March 1, 2011. Craftsmen from Fez execute traditional plasterwork, woodcarving, and Zellij tilework based on a pattern in the Alhambra, in the Moroccan Court, Gallery 456.
||Wing A, first floor Rooms E, W, Z
||Wing B, second floor room Q, and Wing A, Room H
||B-15 Moore Collection
||C-26 Moore Collection
||C-22 Textile study room (basement)
||E-12–14 (closed 1947–49; 1958–65)
||D-3 added; closed 1962 with D-4. E-12A and E-14A built
||H-23 textile study room
||C-38 Altman collection Oriental rugs
||H-20; closed 1958
||H-15, 16 for Near Eastern embroideries
||K-33 Altman rugs
||D-4 for Indian art, until 1962
||Gallery 2-72-G (formerly E-12–14) opened. Closed 1973
||K-23-36, 41 (Galleries 1–10) opened
||K 37-40 storeroom and office space opened
||New galleries opened
 The description of the works now in the Department of Islamic Art has changed over time, from "Persian" to "Mohammedan" to, in 1932, the jawbreaking "Division for Art of the Islamic Near East, comprising Moorish Spain and North Africa, Egypt Under the Arabs, Turkey in Europe, the Caucasus, Asia Minor, Syria, Mesopotamia, Arabia, Persia, West Turkestan, Afghanistan, India, Indonesia, and Indo-China." Metropolitan Museum of Art Bulletin, Vol. 27, No. 1 (Jan. 1932), pp. 18–19.
 See, e.g., letter of William Sloane Coffin (Museum Trustee) to Curator Joseph Breck, October, 14, 1931: "It may be necessary eventually to separate the Persian and the Assyrian and have different experts in charge."
 A well-known example of this taste is Olana, the "Moorish" house built on the Hudson by Frederick Edwin Church in the 1870s. While Church described Olana as "Persian," it contained Chinese, European, modern Mexican, and pre-Columbian art elements along with Near Eastern items of every era. The chimneypots are Japanese teapots.
 The Metropolitan's first two works of art from the Islamic world came through the 1874 public purchase of "Cypriote" antiquities excavated by the Museum's dashing first director, Luigi di Cesnola; they went unrecognized for decades. When the Museum's Central Park building opened in 1880, there were also Islamic textiles that had been collected by the wife of the Orientalist painter Andrew MacCallum on the couple's Middle Eastern journeys in search of picturesque subjects. The MacCallum collection was exhibited at the Museum in 1877, offered for sale for $5,000, and acquired for the Metropolitan by an anonymous donor. Metropolitan Museum of Art Bulletin, Vol. 19, No. 8 (Aug. 1914), pp. 178–81; The Art Journal New Series, Vol. 4 (1878), p. 32.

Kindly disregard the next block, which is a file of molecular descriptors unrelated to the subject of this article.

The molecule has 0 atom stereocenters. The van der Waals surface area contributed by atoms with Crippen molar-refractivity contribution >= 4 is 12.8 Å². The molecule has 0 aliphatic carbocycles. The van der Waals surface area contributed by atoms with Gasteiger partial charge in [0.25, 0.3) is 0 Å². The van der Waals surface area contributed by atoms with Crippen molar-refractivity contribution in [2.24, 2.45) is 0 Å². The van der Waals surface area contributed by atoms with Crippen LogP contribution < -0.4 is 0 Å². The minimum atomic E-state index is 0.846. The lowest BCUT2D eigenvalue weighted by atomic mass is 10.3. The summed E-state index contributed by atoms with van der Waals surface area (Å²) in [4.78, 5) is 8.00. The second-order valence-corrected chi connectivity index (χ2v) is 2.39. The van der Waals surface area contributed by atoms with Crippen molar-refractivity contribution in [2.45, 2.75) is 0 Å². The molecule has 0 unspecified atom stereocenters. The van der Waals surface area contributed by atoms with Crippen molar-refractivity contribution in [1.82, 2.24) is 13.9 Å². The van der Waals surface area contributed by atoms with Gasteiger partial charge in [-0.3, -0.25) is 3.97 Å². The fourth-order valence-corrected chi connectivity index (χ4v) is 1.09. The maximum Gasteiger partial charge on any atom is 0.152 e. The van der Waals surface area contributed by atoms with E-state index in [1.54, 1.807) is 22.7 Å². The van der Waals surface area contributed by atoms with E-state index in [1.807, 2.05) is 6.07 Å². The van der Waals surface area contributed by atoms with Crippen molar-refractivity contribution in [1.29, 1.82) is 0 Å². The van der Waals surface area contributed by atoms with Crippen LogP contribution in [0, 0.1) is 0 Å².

Museum Handbook No. 5, "Oriental Porcelains" 1877–83, pp. 35–36; see also Ernest Ingersoll, A Week in New York. New York: Rand McNally and Co., 1891.
 The Moore collection was displayed together until 1912—first in room B-15, then in C-26, then in E-12, and after construction of Wing H in 1913, with other objects in galleries H-10 and H-20 (later H-21). This last move was possible because Moore's executors showed an exemplary willingness to accept the Museum's suggestions to group, for example, the Moore textiles "with other similar objects for the greater convenience and benefit of students." Letter, January 19, 1906, from Edward C. Moore Jr. to Edward Robinson, Museum Assistant Director.
 Twenty years later, Altman's residuary legatee and trustee Michael Friedsam, who had inherited many of his Near Eastern decorative arts objects, in his turn bequeathed his entire collection to the Museum.
 The 1910 exhibit cost approximately $4,000 to mount, including $3,000 for the fully illustrated catalogue, a mere $216.30 for transporting the loans to the Museum from Europe and all over the U.S.; a reasonable $505.20 for insurance, and $278.50 for fabric and labor to rehang the walls of the exhibition room with 210 yards of gray Arras cloth. The Museum paid an additional $100 to Bloomingdale's department store to rent twenty-six "pyramidal bay trees" as decorations, and Bloomingdale's was responsible for training Museum staff to water the trees.